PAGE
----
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J Biol Chem. 2003 Dec 12;278(50):50309-15. Epub 2003 Sep 3.

Fre1p Cu2+ reduction and Fet3p Cu1+ oxidation modulate copper toxicity in Saccharomyces cerevisiae.

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Department of Environmental Toxicology, University of California, Santa Cruz, California 95064, USA.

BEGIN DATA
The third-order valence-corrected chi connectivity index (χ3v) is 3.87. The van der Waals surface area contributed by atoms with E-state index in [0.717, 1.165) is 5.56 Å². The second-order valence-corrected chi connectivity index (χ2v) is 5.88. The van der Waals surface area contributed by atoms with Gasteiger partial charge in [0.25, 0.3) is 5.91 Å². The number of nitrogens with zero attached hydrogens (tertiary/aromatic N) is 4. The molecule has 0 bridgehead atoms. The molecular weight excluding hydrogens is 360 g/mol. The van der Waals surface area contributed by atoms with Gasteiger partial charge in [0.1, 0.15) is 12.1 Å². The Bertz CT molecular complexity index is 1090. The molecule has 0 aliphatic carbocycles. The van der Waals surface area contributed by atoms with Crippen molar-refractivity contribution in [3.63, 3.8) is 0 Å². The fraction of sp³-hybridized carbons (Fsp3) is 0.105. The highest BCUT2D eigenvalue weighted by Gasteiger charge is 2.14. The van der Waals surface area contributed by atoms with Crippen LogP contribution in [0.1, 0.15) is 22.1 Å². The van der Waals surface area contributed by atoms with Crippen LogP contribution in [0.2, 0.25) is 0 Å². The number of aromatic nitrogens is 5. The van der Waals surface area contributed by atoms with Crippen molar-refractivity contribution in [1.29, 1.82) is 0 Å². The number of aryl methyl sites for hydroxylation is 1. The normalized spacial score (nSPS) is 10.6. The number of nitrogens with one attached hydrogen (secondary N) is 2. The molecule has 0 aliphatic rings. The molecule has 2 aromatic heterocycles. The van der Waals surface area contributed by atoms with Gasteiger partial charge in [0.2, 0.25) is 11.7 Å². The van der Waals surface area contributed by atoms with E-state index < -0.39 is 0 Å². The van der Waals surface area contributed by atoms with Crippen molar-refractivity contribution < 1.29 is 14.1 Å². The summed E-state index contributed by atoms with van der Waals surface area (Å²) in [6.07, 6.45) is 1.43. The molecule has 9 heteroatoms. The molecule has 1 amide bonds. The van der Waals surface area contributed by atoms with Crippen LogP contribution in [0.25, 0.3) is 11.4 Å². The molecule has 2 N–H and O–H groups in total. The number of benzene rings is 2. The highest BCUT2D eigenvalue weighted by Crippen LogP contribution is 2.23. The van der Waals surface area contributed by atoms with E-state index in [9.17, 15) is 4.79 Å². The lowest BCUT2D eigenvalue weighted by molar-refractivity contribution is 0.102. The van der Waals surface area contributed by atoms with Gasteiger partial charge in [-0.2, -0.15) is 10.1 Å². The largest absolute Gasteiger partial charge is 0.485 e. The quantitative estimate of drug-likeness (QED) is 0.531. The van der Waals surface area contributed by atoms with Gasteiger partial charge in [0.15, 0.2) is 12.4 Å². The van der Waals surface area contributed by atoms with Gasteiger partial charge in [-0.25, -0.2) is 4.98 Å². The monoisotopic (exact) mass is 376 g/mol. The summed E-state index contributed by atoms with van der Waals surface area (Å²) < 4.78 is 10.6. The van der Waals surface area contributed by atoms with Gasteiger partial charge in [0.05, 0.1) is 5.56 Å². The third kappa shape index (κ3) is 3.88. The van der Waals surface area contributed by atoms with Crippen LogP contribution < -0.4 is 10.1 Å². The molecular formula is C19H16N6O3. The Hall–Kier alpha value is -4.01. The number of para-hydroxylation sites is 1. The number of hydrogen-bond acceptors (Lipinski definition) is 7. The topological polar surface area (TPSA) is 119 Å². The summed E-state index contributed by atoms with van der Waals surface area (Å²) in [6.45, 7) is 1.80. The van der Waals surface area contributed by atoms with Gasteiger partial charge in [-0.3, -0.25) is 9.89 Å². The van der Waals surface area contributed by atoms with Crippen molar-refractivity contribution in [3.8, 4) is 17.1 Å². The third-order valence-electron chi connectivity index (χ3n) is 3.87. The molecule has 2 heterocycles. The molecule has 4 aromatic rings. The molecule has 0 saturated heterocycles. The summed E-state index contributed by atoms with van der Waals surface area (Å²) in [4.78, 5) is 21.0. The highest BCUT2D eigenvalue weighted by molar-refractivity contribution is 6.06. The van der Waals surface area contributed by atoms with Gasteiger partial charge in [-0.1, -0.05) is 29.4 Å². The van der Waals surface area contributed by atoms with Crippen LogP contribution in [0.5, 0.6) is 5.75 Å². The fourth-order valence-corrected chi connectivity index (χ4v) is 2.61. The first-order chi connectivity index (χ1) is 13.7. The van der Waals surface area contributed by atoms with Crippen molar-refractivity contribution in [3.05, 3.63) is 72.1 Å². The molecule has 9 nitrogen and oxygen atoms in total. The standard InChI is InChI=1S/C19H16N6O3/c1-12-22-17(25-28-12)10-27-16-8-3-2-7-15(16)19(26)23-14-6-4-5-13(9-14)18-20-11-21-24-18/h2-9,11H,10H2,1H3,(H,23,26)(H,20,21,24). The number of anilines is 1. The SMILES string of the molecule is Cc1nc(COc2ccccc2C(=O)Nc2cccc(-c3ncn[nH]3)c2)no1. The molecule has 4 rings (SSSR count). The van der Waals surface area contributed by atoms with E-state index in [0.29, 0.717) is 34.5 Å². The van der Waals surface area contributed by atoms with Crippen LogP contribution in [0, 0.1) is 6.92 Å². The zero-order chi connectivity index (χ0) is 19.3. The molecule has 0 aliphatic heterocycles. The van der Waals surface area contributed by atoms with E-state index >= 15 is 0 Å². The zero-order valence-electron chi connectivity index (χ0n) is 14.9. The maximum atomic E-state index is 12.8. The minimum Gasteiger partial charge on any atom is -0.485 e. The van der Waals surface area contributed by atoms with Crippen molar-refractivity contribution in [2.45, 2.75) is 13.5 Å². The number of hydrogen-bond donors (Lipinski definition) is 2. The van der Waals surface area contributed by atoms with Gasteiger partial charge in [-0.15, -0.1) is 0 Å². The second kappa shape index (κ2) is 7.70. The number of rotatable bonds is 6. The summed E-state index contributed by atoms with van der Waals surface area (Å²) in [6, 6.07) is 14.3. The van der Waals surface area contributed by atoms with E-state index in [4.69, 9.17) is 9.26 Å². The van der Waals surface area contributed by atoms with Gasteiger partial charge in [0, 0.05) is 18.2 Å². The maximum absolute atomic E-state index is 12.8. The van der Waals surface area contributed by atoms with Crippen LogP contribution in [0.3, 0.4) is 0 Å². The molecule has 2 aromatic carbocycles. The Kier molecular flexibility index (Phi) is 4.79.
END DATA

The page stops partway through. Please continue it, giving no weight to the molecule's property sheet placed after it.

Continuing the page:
Fre1p is a metalloreductase in the yeast plasma membrane that is essential to uptake of environmental Cu2+ and Fe3+. Fet3p is a multicopper oxidase in this membrane essential for high affinity iron uptake. In the uptake of Fe3+, Fre1p produces Fe2+ that is a substrate for Fet3p; the Fe3+ produced by Fet3p is a ligand for the iron permease, Ftr1p. Deletion of FET3 leads to iron deficiency; this deletion also causes a copper sensitivity not seen in wild type. Deletion of FTR1 leads to copper sensitivity also. Production in the ftr1delta strain of an iron-uptake negative Ftr1p mutant, Ftr1p(RAGLA), suppressed this copper sensitivity. This Ftr1p mutant supported the plasma membrane targeting of active Fet3p that is blocked in the parental ftr1delta strain. A ferroxidase-negative Fet3p did not suppress the copper sensitivity in a fet3delta strain, although it supported the plasma membrane localization of the Fet3p.Ftr1p complex. Thus, loss of membrane-associated Fet3p oxidase activity correlated with copper sensitivity. Furthermore, in vitro Cu1+ was shown to be an excellent substrate for Fet3p. Last, the copper sensitivity of the fet3delta strain was suppressed by co-deletion of FRE1, suggesting that the cytotoxic species was Cu1+. In contrast, deletion of CTR1 or of FET4 did not suppress the copper sensitivity in the fet3delta strain; these genes encode the two major copper transporters in laboratory yeast strains. This result indicated that the apparent cuprous ion toxicity was not due to excess intracellular copper. These biochemical and physiologic results indicate that at least with respect to cuprous and ferrous ions, Fet3p can be considered a metallo-oxidase and appears to play an essential role in both iron and copper homeostasis in yeast. Its functional homologs, e.g. ceruloplasmin and hephaestin, could play a similar role in mammals.

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